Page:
Some 40% of Brazil’s plant cover is found in 400 municipalities, which constitute 7% of the total number of municipalities in Brazil. Thirteen percent of the poorest members of the population live in these territories. The removal of plant cover and the conversion of native vegetation to croplands or pasture would not improve the lives of these inhabitants. Research shows that in recent decades, the introduction of farming in once-forested areas has not led to a significant increase in the Human Development Index (HDI), according to the report.

“This happens because the people who live in these areas don’t benefit from the introduction of agricultural activities where there used to be plant cover,” Joly said. “They end up joining the rural exodus and are driven to the outskirts of major cities, where they live in far worse conditions than they faced in the countryside.”

People can be persuaded to stay on the land in these forested areas and improve the conditions under which they live if more measures are taken to generate income from well-conserved nature, such as the federal government’s existing Policy to Guarantee Minimum Prices for Sociobiodiversity Products, which applies to nontimber forest products mostly harvested or extracted by traditional communities and family farmers.

“It’s possible for local communities to market forest products sustainably so that the forest can improve their lives, instead of replacing the forest with a production system that won’t benefit the local population,” Joly said.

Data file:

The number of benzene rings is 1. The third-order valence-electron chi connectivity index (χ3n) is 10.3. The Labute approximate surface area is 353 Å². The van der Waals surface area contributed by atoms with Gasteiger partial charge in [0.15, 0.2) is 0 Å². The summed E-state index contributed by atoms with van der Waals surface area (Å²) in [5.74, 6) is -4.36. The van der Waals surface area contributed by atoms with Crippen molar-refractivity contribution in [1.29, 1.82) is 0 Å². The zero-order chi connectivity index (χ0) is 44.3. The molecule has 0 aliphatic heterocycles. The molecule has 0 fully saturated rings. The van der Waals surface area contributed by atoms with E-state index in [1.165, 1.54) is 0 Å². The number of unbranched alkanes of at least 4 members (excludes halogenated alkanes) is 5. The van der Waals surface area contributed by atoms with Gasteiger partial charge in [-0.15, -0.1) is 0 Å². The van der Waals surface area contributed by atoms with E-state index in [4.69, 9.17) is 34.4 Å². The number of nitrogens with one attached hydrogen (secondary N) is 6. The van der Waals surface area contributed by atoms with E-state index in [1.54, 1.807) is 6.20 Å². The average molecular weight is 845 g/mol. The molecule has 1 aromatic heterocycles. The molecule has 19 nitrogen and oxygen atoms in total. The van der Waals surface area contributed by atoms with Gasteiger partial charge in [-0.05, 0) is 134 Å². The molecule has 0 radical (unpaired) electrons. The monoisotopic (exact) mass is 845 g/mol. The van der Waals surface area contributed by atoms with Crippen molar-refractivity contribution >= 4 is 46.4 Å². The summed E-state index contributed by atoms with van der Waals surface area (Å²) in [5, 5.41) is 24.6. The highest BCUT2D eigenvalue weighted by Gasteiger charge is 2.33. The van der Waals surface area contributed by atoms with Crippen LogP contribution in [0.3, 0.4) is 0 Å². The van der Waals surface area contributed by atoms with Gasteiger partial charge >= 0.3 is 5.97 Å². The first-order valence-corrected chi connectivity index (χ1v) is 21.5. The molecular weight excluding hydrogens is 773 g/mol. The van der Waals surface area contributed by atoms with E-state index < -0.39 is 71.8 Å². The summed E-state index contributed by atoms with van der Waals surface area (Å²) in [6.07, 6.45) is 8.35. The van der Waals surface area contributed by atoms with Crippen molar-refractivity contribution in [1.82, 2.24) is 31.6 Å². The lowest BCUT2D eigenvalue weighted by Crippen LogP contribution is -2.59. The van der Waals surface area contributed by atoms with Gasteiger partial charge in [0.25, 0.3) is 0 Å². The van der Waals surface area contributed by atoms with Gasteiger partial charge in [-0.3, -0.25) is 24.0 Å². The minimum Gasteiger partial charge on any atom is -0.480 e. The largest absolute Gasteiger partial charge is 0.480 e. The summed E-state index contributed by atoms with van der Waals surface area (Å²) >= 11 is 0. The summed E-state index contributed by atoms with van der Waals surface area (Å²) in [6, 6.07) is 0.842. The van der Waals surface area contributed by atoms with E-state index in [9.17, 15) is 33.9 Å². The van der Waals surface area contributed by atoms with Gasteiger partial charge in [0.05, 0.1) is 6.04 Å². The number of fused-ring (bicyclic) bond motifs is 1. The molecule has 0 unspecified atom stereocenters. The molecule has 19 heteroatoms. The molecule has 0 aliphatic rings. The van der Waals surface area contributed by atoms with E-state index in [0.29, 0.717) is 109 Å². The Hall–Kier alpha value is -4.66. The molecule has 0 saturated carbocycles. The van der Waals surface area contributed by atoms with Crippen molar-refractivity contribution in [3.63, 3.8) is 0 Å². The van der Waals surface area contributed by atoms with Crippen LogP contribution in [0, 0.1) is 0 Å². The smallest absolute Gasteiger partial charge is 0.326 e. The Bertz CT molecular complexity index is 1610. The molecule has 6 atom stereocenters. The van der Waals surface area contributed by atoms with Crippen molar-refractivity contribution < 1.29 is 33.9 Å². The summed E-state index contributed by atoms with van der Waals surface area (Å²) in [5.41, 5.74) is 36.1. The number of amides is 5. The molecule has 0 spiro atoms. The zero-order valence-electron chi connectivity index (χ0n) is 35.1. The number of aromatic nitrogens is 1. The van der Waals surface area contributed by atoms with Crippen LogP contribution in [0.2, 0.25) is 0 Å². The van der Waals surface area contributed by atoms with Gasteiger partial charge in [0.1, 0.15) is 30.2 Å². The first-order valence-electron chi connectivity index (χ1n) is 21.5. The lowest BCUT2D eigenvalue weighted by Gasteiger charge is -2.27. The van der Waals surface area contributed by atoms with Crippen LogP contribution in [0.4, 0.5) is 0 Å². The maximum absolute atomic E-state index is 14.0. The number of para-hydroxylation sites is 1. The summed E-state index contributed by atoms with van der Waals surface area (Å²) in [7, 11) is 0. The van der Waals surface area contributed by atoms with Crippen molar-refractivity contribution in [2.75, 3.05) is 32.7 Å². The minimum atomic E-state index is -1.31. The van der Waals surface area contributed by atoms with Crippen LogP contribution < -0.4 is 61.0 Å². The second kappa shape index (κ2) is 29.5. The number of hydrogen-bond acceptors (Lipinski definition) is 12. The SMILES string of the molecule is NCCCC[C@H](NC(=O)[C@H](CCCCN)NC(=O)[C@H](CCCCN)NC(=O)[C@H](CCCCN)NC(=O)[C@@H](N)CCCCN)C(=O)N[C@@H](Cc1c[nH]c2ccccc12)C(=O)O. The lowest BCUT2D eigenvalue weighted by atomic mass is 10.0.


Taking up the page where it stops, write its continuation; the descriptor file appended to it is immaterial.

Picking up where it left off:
Limited window of opportunity

According to the report, the window of opportunity to leverage sustainable uses of biodiversity and thereby boost social and economic development in Brazil is limited in terms of time and faces critical obstacles. These obstacles include ensuring compliance with the existing laws via regulatory mechanisms and incentives in line with Brazil’s global sustainability undertakings.

Among the international agreements signed by Brazil are the Sustainable Development Goals (SDGs), the Aichi Biodiversity Targets (adopted as part of the CBD’s Strategic Plan for Biodiversity 2011-2020) and the 2015 Paris climate accord.

“Achieving the goals presented to the Paris climate conference, for example, would enable Brazil to reduce or completely halt deforestation, which would be extremely important for us,” Joly said. “The forest is worth far more if left standing in the medium to long term than if it’s converted into a soybean plantation, which will be productive only for a certain time and will benefit only the owner or a group of people, without yielding returns for society as a whole or for the people who used to live there.”

On the home front, Brazil has a wide array of policy instruments and socioenvironmental governance options. Inefficient control and management, as well as a lack of incentives to ensure compliance with the rules, entail risks to the consolidation of a sustainable future for the country, according to the report.